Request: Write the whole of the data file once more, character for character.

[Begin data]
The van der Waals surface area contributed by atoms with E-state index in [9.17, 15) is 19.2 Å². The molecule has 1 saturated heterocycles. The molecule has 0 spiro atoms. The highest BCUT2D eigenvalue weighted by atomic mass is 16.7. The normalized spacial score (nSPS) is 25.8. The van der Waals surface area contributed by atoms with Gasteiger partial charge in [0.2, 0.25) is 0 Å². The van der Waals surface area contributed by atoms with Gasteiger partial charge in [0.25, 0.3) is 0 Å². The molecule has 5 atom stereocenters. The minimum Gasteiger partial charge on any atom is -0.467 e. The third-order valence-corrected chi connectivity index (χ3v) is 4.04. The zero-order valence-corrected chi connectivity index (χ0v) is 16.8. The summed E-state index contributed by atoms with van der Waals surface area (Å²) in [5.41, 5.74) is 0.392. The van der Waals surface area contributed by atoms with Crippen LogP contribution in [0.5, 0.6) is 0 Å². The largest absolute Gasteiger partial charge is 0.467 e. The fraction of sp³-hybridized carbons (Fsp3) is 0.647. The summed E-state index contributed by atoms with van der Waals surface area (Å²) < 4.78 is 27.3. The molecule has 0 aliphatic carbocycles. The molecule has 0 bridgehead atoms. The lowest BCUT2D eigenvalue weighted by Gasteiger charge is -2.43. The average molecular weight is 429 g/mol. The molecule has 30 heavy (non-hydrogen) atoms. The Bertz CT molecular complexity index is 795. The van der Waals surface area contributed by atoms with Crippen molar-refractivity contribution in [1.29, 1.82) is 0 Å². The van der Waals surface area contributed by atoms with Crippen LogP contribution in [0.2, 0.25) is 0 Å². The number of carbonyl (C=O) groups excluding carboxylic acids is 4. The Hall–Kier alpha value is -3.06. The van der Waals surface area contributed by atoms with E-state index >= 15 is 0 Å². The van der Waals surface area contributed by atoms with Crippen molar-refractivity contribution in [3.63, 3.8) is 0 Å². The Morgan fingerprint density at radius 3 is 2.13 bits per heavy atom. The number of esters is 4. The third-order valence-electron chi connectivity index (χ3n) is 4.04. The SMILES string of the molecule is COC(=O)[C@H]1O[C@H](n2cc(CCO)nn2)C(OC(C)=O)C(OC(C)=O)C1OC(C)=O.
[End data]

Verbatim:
The van der Waals surface area contributed by atoms with E-state index in [9.17, 15) is 19.2 Å². The molecule has 1 saturated heterocycles. The molecule has 0 spiro atoms. The highest BCUT2D eigenvalue weighted by atomic mass is 16.7. The normalized spacial score (nSPS) is 25.8. The van der Waals surface area contributed by atoms with Gasteiger partial charge in [0.2, 0.25) is 0 Å². The van der Waals surface area contributed by atoms with Gasteiger partial charge in [0.25, 0.3) is 0 Å². The molecule has 5 atom stereocenters. The minimum Gasteiger partial charge on any atom is -0.467 e. The third-order valence-corrected chi connectivity index (χ3v) is 4.04. The zero-order valence-corrected chi connectivity index (χ0v) is 16.8. The summed E-state index contributed by atoms with van der Waals surface area (Å²) in [5.41, 5.74) is 0.392. The van der Waals surface area contributed by atoms with Crippen LogP contribution in [0.5, 0.6) is 0 Å². The largest absolute Gasteiger partial charge is 0.467 e. The fraction of sp³-hybridized carbons (Fsp3) is 0.647. The summed E-state index contributed by atoms with van der Waals surface area (Å²) < 4.78 is 27.3. The molecule has 0 aliphatic carbocycles. The molecule has 0 bridgehead atoms. The lowest BCUT2D eigenvalue weighted by Gasteiger charge is -2.43. The average molecular weight is 429 g/mol. The molecule has 30 heavy (non-hydrogen) atoms. The Bertz CT molecular complexity index is 795. The van der Waals surface area contributed by atoms with Crippen molar-refractivity contribution in [1.29, 1.82) is 0 Å². The van der Waals surface area contributed by atoms with Crippen LogP contribution in [0.2, 0.25) is 0 Å². The number of carbonyl (C=O) groups excluding carboxylic acids is 4. The Hall–Kier alpha value is -3.06. The van der Waals surface area contributed by atoms with E-state index >= 15 is 0 Å². The van der Waals surface area contributed by atoms with Crippen molar-refractivity contribution in [3.63, 3.8) is 0 Å². The Morgan fingerprint density at radius 3 is 2.13 bits per heavy atom. The number of esters is 4. The third-order valence-electron chi connectivity index (χ3n) is 4.04. The SMILES string of the molecule is COC(=O)[C@H]1O[C@H](n2cc(CCO)nn2)C(OC(C)=O)C(OC(C)=O)C1OC(C)=O.